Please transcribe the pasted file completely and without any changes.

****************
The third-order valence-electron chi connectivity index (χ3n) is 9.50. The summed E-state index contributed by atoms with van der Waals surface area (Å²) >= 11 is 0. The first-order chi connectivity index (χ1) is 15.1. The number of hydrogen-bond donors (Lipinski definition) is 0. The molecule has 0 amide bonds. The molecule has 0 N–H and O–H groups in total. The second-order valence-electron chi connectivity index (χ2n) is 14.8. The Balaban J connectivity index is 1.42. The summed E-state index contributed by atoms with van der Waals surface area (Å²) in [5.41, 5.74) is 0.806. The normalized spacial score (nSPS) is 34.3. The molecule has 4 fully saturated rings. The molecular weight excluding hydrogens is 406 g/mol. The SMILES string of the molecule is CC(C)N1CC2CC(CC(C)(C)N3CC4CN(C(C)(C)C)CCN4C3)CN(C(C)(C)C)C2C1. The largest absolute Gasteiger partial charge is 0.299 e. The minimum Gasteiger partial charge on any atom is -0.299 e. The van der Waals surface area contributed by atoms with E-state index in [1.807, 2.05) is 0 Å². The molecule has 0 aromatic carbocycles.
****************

The third-order valence-electron chi connectivity index (χ3n) is 9.50. The summed E-state index contributed by atoms with van der Waals surface area (Å²) >= 11 is 0. The first-order chi connectivity index (χ1) is 15.1. The number of hydrogen-bond donors (Lipinski definition) is 0. The molecule has 0 amide bonds. The molecule has 0 N–H and O–H groups in total. The second-order valence-electron chi connectivity index (χ2n) is 14.8. The Balaban J connectivity index is 1.42. The summed E-state index contributed by atoms with van der Waals surface area (Å²) in [5.41, 5.74) is 0.806. The normalized spacial score (nSPS) is 34.3. The molecule has 4 fully saturated rings. The molecular weight excluding hydrogens is 406 g/mol. The SMILES string of the molecule is CC(C)N1CC2CC(CC(C)(C)N3CC4CN(C(C)(C)C)CCN4C3)CN(C(C)(C)C)C2C1. The largest absolute Gasteiger partial charge is 0.299 e. The minimum Gasteiger partial charge on any atom is -0.299 e. The van der Waals surface area contributed by atoms with E-state index in [1.807, 2.05) is 0 Å². The molecule has 0 aromatic carbocycles.